4. Customer experiences must be driven by individual preferences regarding message, timing, frequency, and media mix. Said Jennifer Downes, director of direct response marketing at Lenovo NA, “For customers, the preference center is the mechanism to voice how they wish to interact with a brand. For marketers, it allows them to develop a deeper understanding of their customers. That said, the reality is that marketers as business people have metrics to meet, which may be at odds with providing the best customer experience. The key to success is for the marketer to find creative ways to meet these metrics without creating a conflict with the customer's desire for relevant engagement.”
5. Preferences must drive high-quality personalization of communications and experiences. "Based on the learnings from the VoC research, we have fundamentally redesigned the way we look at relationships with customers,” said Kris Gates, vice president of customer experience at MassMutual Retirement Services, who is driving profound changes in customer experience. “Taking a learn-pilot-scale approach to our marketing efforts, we already have several VoC research-based initiatives under way. These range from redefining how we view the customer-focused value of CRM platforms and our data, to campaign targeting and preference based communications.
6. Privacy of preference information is essential. “Start with the end in mind,” advised Scott Frey, president and CEO of PossibleNOW. “Creating a plan for how the information is collected through the preference center and safeguarded will impact marketing campaigns and customer correspondence.”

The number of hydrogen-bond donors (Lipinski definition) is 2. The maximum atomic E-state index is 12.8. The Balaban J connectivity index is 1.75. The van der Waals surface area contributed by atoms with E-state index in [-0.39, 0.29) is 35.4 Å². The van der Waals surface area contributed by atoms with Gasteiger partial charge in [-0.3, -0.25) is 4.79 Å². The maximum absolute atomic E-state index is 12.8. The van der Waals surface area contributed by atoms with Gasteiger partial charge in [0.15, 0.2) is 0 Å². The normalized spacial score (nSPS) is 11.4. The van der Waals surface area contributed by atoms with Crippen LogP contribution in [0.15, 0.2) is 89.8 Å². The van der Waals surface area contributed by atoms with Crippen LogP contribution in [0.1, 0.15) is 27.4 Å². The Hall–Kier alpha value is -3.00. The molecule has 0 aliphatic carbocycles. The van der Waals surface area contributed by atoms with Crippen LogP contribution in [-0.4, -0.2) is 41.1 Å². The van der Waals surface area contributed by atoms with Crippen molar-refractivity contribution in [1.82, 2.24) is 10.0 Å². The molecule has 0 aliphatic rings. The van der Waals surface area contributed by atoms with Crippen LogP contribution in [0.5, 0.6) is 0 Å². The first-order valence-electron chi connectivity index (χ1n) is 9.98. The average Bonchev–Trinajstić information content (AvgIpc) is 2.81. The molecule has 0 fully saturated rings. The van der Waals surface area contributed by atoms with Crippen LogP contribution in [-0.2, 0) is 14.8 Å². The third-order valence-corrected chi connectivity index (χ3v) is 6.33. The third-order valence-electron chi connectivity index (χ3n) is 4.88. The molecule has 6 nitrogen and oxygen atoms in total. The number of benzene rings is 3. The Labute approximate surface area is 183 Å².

Jeff Howell, director, subscriber communications and engagement/CRM, at SiriusXM, offered four important takeaways regarding technology, preferences centers, and delivering an improved customer experience:
• Many marketers are missing the full value of a preference center. They are viewing it as a means of fulfilling compliance requirements and capturing simplistic preferences, such as email versus mail, or Product A versus Product B.
• The real value of a preference center is to serve as a portal to engage the customer and capture information regarding issues of importance to the customer.
• Opt-in preference information should enable a customer to define his relationship with the company across multiple devices, channels, and key points in the customer's life cycle.
• “Marketers have to become smarter about using technology not as a silver bullet, but simply an enabler to deliver on a competitively differentiating customer experience,” Howell said. “Too often marketers lose focus on the customer and get distracted by the operational requirements and capabilities of the technology.”
Another takeaway, courtesy of FedEx’s Rude, is to avoid the mistake of becoming enamored by technology’s promise. Focus on understanding what the customer wants and how to use technology to deliver on those expectations, he told us.
We’d like to add one final takeaway: Internal decisions about technology need to be guided by external customer insights. Installing CRM technology without understanding how customers define relevance, engagement, and preferences will simply result in getting the latest technology to automate existing bad behaviors.